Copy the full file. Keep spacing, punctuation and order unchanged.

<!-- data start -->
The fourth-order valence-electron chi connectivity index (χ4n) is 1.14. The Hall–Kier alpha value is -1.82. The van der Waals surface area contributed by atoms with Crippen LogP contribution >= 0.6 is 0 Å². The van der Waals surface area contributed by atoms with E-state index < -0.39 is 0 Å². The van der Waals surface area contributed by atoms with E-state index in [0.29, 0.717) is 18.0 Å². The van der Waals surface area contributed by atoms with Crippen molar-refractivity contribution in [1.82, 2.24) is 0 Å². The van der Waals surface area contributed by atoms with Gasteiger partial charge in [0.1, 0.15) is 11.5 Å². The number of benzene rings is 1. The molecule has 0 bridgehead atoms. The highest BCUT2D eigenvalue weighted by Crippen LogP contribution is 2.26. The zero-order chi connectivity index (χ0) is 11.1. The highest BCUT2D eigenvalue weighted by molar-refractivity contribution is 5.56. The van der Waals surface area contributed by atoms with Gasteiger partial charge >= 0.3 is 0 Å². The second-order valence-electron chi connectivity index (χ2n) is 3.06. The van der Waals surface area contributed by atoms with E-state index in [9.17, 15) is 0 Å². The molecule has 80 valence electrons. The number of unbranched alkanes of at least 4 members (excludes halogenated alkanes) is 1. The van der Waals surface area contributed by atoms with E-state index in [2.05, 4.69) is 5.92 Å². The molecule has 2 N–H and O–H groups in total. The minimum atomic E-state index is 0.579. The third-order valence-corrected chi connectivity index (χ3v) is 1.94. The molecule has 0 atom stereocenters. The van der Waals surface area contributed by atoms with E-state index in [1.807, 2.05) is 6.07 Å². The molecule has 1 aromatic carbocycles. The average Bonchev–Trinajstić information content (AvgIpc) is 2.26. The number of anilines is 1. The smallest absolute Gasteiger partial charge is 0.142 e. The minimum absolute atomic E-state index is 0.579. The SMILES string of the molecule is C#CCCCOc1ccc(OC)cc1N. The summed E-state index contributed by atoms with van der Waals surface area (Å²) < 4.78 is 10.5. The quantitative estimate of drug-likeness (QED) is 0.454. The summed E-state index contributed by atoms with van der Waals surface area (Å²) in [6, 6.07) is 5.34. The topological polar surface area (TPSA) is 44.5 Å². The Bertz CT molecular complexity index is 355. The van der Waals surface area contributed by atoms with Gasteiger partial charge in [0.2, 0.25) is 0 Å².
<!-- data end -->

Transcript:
The fourth-order valence-electron chi connectivity index (χ4n) is 1.14. The Hall–Kier alpha value is -1.82. The van der Waals surface area contributed by atoms with Crippen LogP contribution >= 0.6 is 0 Å². The van der Waals surface area contributed by atoms with E-state index < -0.39 is 0 Å². The van der Waals surface area contributed by atoms with E-state index in [0.29, 0.717) is 18.0 Å². The van der Waals surface area contributed by atoms with Crippen molar-refractivity contribution in [1.82, 2.24) is 0 Å². The van der Waals surface area contributed by atoms with Gasteiger partial charge in [0.1, 0.15) is 11.5 Å². The number of benzene rings is 1. The molecule has 0 bridgehead atoms. The highest BCUT2D eigenvalue weighted by Crippen LogP contribution is 2.26. The zero-order chi connectivity index (χ0) is 11.1. The highest BCUT2D eigenvalue weighted by molar-refractivity contribution is 5.56. The van der Waals surface area contributed by atoms with Gasteiger partial charge >= 0.3 is 0 Å². The second-order valence-electron chi connectivity index (χ2n) is 3.06. The van der Waals surface area contributed by atoms with E-state index in [9.17, 15) is 0 Å². The molecule has 80 valence electrons. The number of unbranched alkanes of at least 4 members (excludes halogenated alkanes) is 1. The van der Waals surface area contributed by atoms with E-state index in [2.05, 4.69) is 5.92 Å². The molecule has 2 N–H and O–H groups in total. The minimum atomic E-state index is 0.579. The third-order valence-corrected chi connectivity index (χ3v) is 1.94. The molecule has 0 atom stereocenters. The van der Waals surface area contributed by atoms with E-state index in [1.807, 2.05) is 6.07 Å². The molecule has 1 aromatic carbocycles. The average Bonchev–Trinajstić information content (AvgIpc) is 2.26. The number of anilines is 1. The smallest absolute Gasteiger partial charge is 0.142 e. The minimum absolute atomic E-state index is 0.579. The SMILES string of the molecule is C#CCCCOc1ccc(OC)cc1N. The summed E-state index contributed by atoms with van der Waals surface area (Å²) < 4.78 is 10.5. The quantitative estimate of drug-likeness (QED) is 0.454. The summed E-state index contributed by atoms with van der Waals surface area (Å²) in [6, 6.07) is 5.34. The topological polar surface area (TPSA) is 44.5 Å². The Bertz CT molecular complexity index is 355. The van der Waals surface area contributed by atoms with Gasteiger partial charge in [0.2, 0.25) is 0 Å².